What Parents Should Understand About the Autism CARES Act

September 30, 2014

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By Katie Weisman, Chair of the SafeMinds Government Affairs Committee

autism cares safeminds

September 30th. Today was the day by which I really hoped to pass some meaningful legislation for my boys and all their friends with autism. Unfortunately, that didn’t happen. Back in early spring, I dusted off my advocacy boots and got involved setting up the Autism Policy Reform Coalition. We worked hard for many months attempting to get some language into the (then) Combating Autism bill that would make a real difference in the lives of people with autism. We wanted a focus on useful and environmental research, a focus on treatments, safety, better surveillance, and a medical model for care. We asked for two offices to direct federal autism efforts and a full-time person accountable for results. And for me, perhaps most important, some attention to causation and preventing further children from being affected – because it upsets me to see a little one with no language and to know how long and hard a road he or she faces.

Toward the end of the legislative process, I created this document for Congress. I thought it was appropriate to share it today – our original deadline to pass a better bill. It was a brief attempt to help legislators understand how ineffectually the bulk of the federal autism money is being spent. It is short, since it was designed for staffers with limited time, so please take a few minutes to read it. As voters on behalf of your loved ones, you should be fully aware of the shenanigans going on at our federal agencies, particularly the NIH. Some of you will say, “The Strategic Plan is lousy, so why do we care?” My answer is that, while the Strategic Plan is by no means perfect, if followed as written, I estimated that about $40 million a year in research funds would be shifted into goals that would help kids – and that is a lot of bake sales and silent auctions.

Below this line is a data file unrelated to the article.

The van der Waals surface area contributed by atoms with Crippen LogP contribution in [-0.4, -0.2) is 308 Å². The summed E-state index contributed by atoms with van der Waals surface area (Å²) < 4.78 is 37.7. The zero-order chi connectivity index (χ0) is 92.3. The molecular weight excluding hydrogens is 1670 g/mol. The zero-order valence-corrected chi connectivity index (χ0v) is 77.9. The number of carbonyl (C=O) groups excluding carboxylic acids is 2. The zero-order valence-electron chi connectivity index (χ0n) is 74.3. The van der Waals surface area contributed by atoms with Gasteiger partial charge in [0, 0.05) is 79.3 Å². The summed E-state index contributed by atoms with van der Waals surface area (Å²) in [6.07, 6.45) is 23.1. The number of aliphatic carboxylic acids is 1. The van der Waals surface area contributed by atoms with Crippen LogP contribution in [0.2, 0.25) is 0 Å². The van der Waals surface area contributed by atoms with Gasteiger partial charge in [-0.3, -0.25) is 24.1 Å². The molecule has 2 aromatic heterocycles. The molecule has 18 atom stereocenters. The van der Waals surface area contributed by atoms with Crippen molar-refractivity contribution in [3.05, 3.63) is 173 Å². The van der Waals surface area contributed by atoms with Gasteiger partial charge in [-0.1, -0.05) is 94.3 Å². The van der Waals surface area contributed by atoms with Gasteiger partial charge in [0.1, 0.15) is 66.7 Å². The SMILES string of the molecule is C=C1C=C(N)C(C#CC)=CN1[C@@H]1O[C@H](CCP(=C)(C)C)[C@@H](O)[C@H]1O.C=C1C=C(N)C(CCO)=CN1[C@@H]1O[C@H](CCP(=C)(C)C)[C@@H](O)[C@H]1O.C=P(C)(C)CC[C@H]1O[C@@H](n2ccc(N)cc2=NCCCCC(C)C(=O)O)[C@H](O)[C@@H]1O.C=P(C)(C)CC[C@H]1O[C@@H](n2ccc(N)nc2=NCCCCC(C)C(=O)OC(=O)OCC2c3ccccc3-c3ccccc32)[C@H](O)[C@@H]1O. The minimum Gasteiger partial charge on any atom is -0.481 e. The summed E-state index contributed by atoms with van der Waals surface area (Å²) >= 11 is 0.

Our goal of trying to include language in the bill to force “spending proportional to the strategic plan goals” was an attempt to stop a runaway train. I have had long conversations with Lyn Redwood, who has the patience of a saint, and who has sat on the IACC since it began. Despite her ongoing questions about lack of oversight, research being “retrofitted” into the plan, duplication of research, and lack of any information on “return on investment”, the reauthorization of the Autism CARES act, does essentially nothing to address these problems. The language that was added about having HHS oversight has no teeth. NIH will continue to fund “legacy” researchers and programs as it deems fit with no attention to the community’s needs or wishes.

So the way forward is murky. What we really need is a Manhattan Project for autism – prevention, effective treatment, and appropriate education, jobs and community supports for those already affected. We need teams of open-minded, dedicated professionals with goals, deadlines and the will to make a difference. We need town hall meetings, discussions at all levels of how to handle the epidemic, dollars to make things happen and friends in high places. I invite you all to get involved and show this information to your representative; it is election season and he or she needs your vote.

Our kids need a future.

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